Speaking on Cloud Computing at Nerd Nite Tokyo

When Amanda, one of the organizers of Nerd Nite Tokyo invited me to speak at one of their events on February 7th, I had no idea what I would talk about. I couldn’t talk about my current research because of intellectual property issues and all that. I didn’t want to talk about my PhD research, I don’t think it was very fascinating. So I decided to pick a topic that I am passionate about: cloud computing. Most people think of cloud computing as storage (infrastructure as a service) but cloud computing has evolved so much in the last decade. It is not just a matter of provisioning hardware and networking infrastructure or fast disk storage speeds (something Hitachi excels at) but also Platform as a Service (PaaS) and Software as a Service (SaaS), areas that have grown exponentially and are still growing.

Thanks for coming to my not-TED talk πŸ™‚

But First, What is Nerd Nite? Is it like a TED Talk?

Yes, it is like a TED talk in that it combines technology, art, science and entertainment kind of talks.

But it is not like TED in many ways. The speakers don’t have to follow a rigid script. The atmosphere is more relaxed, the audience can have a drink while listening to the speakers. They can interrupt and ask questions. It can be more interactive. It was my first time there and I really liked it. Would love to go again and listen to a wide range of speakers on many interesting topics.

Nerd Nite Tokyo #41: PIE IN THE SKY

I was one of the three speakers on 7th February. The first speaker, Stefano Di Carlo, who works with Medicines Sans Frontiers, talked about “Life After Rescue: the Next Steps in the Life of a Migrant”. I was the second speaker on β€” Cloud Computing and why You Can’t Live Without It. Finally, Judith Pascoe β€” On the Bullet Train with Emily Bronte: Wuthering Heights in Japan.

Our glasses testify of our Nerdiness! Image courtesy of Nerd Nite.

Why I Find Cloud Computing Fascinating and why you can’t Live Without It

Well, I will tell you a bit but can’t go into too much detail, you missed my TED talk! Oops meant my Nerd Nite talk.

A lot of people are now using Services Computing instead of cloud computing. According to wiki: services computing has become a cross-discipline that covers the science and technology of bridging the gap between business services and IT services. How can we add value and make it easier for businesses to use cloud services to fulfill their business needs? My research is focused on this.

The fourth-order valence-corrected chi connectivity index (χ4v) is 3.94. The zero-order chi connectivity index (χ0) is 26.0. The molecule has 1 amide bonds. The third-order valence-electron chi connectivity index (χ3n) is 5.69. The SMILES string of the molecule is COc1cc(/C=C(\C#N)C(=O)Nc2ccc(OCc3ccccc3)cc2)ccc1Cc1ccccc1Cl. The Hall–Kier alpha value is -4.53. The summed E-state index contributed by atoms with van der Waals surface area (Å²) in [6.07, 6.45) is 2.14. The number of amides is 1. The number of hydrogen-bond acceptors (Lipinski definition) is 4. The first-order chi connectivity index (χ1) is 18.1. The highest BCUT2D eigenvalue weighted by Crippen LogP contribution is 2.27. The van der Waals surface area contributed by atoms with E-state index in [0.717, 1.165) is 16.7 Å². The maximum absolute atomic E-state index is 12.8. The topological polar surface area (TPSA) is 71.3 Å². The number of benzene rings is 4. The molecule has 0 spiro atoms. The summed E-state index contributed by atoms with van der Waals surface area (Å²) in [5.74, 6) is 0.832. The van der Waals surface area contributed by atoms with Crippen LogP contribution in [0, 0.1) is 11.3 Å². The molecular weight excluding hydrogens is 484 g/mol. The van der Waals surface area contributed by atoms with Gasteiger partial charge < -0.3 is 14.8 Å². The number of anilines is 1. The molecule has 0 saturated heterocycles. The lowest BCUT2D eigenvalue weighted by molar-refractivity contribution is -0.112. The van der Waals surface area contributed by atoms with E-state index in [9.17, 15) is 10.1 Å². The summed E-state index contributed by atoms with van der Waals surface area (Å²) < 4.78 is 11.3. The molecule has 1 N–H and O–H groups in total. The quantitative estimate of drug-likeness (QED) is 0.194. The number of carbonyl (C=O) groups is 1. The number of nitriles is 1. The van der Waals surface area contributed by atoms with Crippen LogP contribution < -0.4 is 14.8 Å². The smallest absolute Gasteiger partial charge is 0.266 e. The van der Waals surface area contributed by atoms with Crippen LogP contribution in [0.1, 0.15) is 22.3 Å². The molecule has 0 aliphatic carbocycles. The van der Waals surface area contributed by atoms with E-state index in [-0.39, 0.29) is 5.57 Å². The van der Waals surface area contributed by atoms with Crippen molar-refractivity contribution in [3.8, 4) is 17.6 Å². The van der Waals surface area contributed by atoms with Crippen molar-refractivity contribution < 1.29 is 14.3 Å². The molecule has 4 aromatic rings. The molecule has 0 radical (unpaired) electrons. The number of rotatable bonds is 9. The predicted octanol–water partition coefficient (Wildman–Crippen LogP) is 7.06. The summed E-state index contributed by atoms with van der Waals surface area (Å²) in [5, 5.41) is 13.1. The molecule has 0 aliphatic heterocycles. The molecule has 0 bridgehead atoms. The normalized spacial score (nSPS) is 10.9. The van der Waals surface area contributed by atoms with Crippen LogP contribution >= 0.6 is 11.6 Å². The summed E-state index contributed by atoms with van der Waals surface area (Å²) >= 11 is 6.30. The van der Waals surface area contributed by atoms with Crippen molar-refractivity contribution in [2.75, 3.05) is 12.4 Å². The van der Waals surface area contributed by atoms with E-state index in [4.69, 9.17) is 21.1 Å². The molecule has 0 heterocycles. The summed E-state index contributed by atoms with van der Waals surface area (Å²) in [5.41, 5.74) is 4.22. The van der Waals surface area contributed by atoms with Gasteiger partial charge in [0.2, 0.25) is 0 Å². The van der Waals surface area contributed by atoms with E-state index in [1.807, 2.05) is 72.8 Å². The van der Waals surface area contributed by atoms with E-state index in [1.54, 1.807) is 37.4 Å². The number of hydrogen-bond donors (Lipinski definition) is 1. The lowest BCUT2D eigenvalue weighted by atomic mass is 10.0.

I am fascinated by the wide range of services available on the cloud platforms, including AI and IoT. The Google Speech-To-Text API that I blogged about before is an example of one such service. Amazon Web Services (AWS) leads the market game with the largest market share, followed by Microsoft’s Azure with Google Cloud Computing coming third. Of course, Alibaba controls the market in China.

Can you live without Cloud Computing? Of course not. Our smartphones rely on it to obtain and share information all over the world. Do you use Netflix, Spotify or Hulu? It is hosted by AWS. Uber? AWS. Dropbox? AWS. You are techsavvy, privacy conscious and know about DuckDuckGo? It is also hosted by AWS. Chances are that any streaming or worldwide website that you visit is hosted on one of the tech giants cloud platforms. Cloud computing makes our lives so convenient by saving all our data on the cloud, and we can access it wherever in the world we are. Whether I am in Japan or in Kenya, I can access my documents and data on the internet. The only cost that I have to give up is privacy. The tech companies know everything about me. They know me more than I know myself. But it is hard to do without them. Try cutting them out of your life and see how that will go.

Here are the slides that I used at the talk. They don’t have much text, fortunately or unfortunately. Feel free to email me if you have any questions.

NN-Cloud-Computing- Harriet

3 thoughts on “Speaking on Cloud Computing at Nerd Nite Tokyo”

Leave a Reply to Bruce Omao Cancel reply

This site uses Akismet to reduce spam. Learn how your comment data is processed.